The still-touring Lynyrd Skynyrd have regularly used the Confederate battle flag in their live concerts for decades. Rossington told CNN in 2012 that the group would stop using the flag because of its association with hate groups, but later retracted the comment, saying they would continue to use it, along with the Alabama state flag and the U.S. flag.

These days, musicians who might be seen as honoring the cultural and musical ideas of 1970s Southern rock — and building on them — tend to be more progressive politically, Erlewine said. These include Jason Isbell and groups like the Tedeschi Trucks Band and the Drive-By Truckers, who also sing about life in the South.

The Truckers’ 2001 album Southern Rock Opera explored misconceptions about the South, the legend of Lynyrd Skynyrd, and Wallace’s legacy, among other things.

“I was a (Skynyrd) fan in grade school when they were actually making records,” the band’s Patterson Hood told The Associated Press in 2002, saying he rediscovered a love of their music after buying a vinyl copy of the previous crash double live set “One More for the Road” years later.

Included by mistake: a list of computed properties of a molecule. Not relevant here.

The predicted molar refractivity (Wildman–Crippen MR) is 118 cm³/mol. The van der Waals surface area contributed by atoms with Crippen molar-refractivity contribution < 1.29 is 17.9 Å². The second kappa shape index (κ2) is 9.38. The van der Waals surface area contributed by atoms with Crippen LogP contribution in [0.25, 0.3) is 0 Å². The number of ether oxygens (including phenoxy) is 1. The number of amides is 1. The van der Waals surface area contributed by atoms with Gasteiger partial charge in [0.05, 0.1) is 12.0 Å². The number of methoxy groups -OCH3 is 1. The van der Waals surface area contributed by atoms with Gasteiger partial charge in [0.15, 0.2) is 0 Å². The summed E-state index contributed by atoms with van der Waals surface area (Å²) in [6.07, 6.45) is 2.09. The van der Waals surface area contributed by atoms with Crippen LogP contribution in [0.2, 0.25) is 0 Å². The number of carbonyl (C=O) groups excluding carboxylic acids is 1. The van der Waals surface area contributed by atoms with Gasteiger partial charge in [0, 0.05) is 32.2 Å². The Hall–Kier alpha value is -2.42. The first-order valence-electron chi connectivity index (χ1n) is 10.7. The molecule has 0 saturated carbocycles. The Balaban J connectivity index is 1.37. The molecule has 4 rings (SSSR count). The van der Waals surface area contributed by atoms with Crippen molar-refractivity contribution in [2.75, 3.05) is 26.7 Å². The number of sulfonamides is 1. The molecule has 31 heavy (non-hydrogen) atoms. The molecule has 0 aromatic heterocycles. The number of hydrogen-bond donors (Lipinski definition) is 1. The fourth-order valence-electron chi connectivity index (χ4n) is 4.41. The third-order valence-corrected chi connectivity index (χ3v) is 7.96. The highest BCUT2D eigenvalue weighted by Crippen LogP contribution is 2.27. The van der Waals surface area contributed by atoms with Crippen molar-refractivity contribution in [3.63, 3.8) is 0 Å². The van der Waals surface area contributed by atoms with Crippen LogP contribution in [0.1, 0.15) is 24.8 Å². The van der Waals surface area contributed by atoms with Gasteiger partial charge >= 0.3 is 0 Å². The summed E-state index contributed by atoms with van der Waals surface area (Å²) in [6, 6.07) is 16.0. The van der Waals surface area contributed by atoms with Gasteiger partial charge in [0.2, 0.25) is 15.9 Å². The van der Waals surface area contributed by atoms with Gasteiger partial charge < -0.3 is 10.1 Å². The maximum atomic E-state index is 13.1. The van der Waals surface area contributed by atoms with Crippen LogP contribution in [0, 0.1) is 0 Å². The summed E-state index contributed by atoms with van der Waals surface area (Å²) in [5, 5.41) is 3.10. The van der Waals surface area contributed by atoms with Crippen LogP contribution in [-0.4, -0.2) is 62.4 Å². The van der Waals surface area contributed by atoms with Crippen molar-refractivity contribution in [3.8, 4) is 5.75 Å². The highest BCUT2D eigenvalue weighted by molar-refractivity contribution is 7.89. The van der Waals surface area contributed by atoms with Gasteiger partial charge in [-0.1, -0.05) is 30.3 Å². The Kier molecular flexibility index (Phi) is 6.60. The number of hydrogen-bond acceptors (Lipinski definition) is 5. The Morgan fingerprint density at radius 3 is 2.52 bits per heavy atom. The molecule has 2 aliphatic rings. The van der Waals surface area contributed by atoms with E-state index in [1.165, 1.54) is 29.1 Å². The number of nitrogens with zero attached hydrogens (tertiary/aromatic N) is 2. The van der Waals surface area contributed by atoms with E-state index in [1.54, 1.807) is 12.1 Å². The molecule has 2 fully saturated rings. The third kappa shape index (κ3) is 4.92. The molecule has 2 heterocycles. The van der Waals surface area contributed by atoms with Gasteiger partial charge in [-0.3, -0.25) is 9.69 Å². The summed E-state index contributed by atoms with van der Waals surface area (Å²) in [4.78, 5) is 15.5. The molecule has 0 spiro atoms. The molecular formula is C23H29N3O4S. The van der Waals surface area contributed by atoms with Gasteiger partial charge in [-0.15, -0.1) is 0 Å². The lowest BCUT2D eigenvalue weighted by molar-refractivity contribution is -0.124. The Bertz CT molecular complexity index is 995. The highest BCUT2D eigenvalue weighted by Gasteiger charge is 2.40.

“After the crash, I wasn’t interested in the other southern rock that was being made at the time,” Hood said. “A very southern rock took a starboard course after the plane crash.”

In the space of half a century, Lynyrd Skynyrd have gone from playing mainstream rock and roll to almost being a tribute band unto themselves. They were unruly longhairs who established themselves in a culture aligned with the conservative upper class. And Rossington was there for it all, with his rhythmic and crunchy guitar keeping the band rooted.

“That type of rocker is gone,” Erlewine said of the last surviving original member of Lynyrd Skynyrd.

Paul added: “Lynyrd Skynyrd was one of the biggest bands of the mid to late 70s. When rock ‘n’ roll was really at the center of the cultural conversation – in a way that maybe it hasn’t been since and it certainly isn’t now.”